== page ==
A DES Daughter?
We brought our baby boy home in October 1981. He was four-months-old, with a full head of dark blond hair and a Gerber baby smile. We called him Matthew, because the name means “gift of the Lord" and that's exactly what he was—and has continued to be—for nearly 31 years. He is the joy of my life.
Sometime in the mid-to late 1990s, my mother called to say she wanted to discuss something important with me, and could I please stop by her house on my way home from work. She had heard about a possible class-action lawsuit for children of women who had taken the FDA-approved drug Diethylstilbestrol, or DES, which had been widely prescribed from roughly 1940 until the early 1970s to pregnant women to prevent miscarriage. DES was eventually pulled from the market because it was found to cause a wide range of serious medical issues, including cancer. In fact, DES is the only transplacental carcinogen known in humans.
To my knowledge, my mother never had a miscarriage—either before her pregnancy with me or after. I had even asked my aunt about this when she was alive. But I was aware that my mother had trouble not only in conceiving, but also in carrying her only pregnancy to term.
My parents waited some nine years to have me. I was known as a "change-of-life" baby—my mother was in her early 40s when I was born. Her pregnancy was further complicated by the fact that she contracted toxemia, or preeclampsia, while she was carrying me. In the truest sense of the word, my time in utero was a period of "confinement" for her—with orders to take to her bed until I arrived. Finally, to make matters worse, her doctor discovered that I was a breach baby. As such, I was born by Caesarean section in May 1956.
At some point before the onset of my mother's toxemia diagnosis, she began to hemorrhage. Her account was, for her, unusually graphic. She and her friends often spoke in euphemisms; if they found out that someone they knew had cancer, for example, they would never say the word "cancer." It was always, "She has C-A." Here is the story I remember her telling me:
"I started bleeding, and it looked like a slab of liver on the floor at my feet," she told me. "Your father was frantic. He called Dr. O, who said, 'I can save the baby,' and phoned in a prescription at H Pharmacy. Your father ran to get it, and I took the medicine. The bleeding stopped."
What had once been a merely fascinating and somewhat dramatic account about my tumultuous road into the world had now become a crucial piece of information. My mother thought that the drug she'd been prescribed was DES, and the news was filled with stories of what were becoming known as "DES Daughters," offspring of women who had taken the drug during pregnancy and were now experiencing serious reproductive health issues.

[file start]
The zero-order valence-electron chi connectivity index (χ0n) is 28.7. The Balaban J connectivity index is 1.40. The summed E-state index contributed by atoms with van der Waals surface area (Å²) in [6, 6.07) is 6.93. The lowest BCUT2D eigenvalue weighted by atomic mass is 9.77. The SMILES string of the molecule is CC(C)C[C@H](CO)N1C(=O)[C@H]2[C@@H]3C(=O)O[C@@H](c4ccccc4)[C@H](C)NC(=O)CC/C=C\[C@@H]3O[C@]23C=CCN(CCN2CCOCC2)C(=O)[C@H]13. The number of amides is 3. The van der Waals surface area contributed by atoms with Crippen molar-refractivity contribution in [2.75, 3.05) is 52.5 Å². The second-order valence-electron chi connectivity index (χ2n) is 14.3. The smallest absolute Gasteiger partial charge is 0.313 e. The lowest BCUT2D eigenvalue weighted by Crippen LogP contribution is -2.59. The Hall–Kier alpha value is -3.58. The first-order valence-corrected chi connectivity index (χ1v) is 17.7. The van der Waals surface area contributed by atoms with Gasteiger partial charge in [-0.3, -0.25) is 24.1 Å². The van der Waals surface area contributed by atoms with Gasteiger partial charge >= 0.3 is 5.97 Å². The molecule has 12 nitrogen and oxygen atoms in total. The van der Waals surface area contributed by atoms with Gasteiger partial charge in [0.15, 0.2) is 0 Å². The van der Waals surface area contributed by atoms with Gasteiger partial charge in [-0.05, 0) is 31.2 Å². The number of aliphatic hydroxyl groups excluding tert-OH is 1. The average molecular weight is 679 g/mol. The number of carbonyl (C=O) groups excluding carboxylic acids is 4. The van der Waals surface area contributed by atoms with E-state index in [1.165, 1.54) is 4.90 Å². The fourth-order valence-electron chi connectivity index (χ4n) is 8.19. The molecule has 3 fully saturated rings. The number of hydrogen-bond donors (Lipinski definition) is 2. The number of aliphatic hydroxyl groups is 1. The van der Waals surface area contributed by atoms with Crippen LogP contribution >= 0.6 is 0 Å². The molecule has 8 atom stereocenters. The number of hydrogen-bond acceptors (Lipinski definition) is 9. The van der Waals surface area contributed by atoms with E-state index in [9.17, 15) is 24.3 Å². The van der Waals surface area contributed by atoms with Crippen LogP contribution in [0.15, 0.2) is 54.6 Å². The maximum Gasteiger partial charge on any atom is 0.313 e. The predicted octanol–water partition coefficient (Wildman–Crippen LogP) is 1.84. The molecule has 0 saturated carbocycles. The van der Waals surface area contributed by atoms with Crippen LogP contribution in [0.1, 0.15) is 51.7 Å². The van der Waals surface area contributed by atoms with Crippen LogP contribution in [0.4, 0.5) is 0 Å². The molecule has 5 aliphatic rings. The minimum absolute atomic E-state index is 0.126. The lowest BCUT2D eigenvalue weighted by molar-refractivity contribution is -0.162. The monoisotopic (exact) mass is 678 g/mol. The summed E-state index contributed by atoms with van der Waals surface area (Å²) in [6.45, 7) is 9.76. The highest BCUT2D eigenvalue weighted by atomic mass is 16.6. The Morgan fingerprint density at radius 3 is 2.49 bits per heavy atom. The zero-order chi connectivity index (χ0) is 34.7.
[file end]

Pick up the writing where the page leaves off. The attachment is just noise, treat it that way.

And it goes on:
My mother blamed herself for the tumor and cyst that devoured both of my ovaries. She felt tremendous guilt. By bringing me this information, she hoped that her guilt could be assuaged. What's more, she wanted me to pursue the cumbersome option of becoming part of the proposed class action lawsuit. She had acquired the name and address of a law firm working on the case, and she wanted me to contact them to get the process started.
I never blamed my mother for what happened to me. Any blame to go around—and there was plenty—should have been distributed among the long parade of doctors who misdiagnosed me at every turn. But I could not convince my mother that I held her harmless. And even if I could, she needed, in some Catholic way, to feel this guilt. She had been taught that tragic consequences are always tethered to a fault somewhere along the line. She was adamant that I follow these leads.
I had learned long before this that arguing with my mother about anything was an exercise in futility. I took the information, drove home, and told my husband about the situation.
"I don't think there's any harm in looking into it," he said. "You ought to be compensated for all those years of pain and trouble." And then he told me something that surprised me.
“You know, you could have sued Dr. W for malpractice.”
“What?! Why didn’t you ever tell me this before? Why didn’t we?”
“Maybe we should have. But I just didn’t think you wanted to live through all of that again.”
I considered this for a moment. He was right. I didn’t want to. And even then, 20 years after the fact, I still did not want to.
The next day, with a heavy heart, I drafted a letter to the law firm, briefly outlining my story. I asked if they would consider adding me to their list of plaintiffs.
To be continued …
Part 1: The Baby's Nightmare
Part 2: The Nightmare Returns
Part 3: Room 101 and the Masquerading Marauder
Part 4: The Eye as Metaphor
Part 5: The Back Story
Part 6: It's Nature's Way
Part 7: Help From the Man on the Street
The Midlife Second Wife
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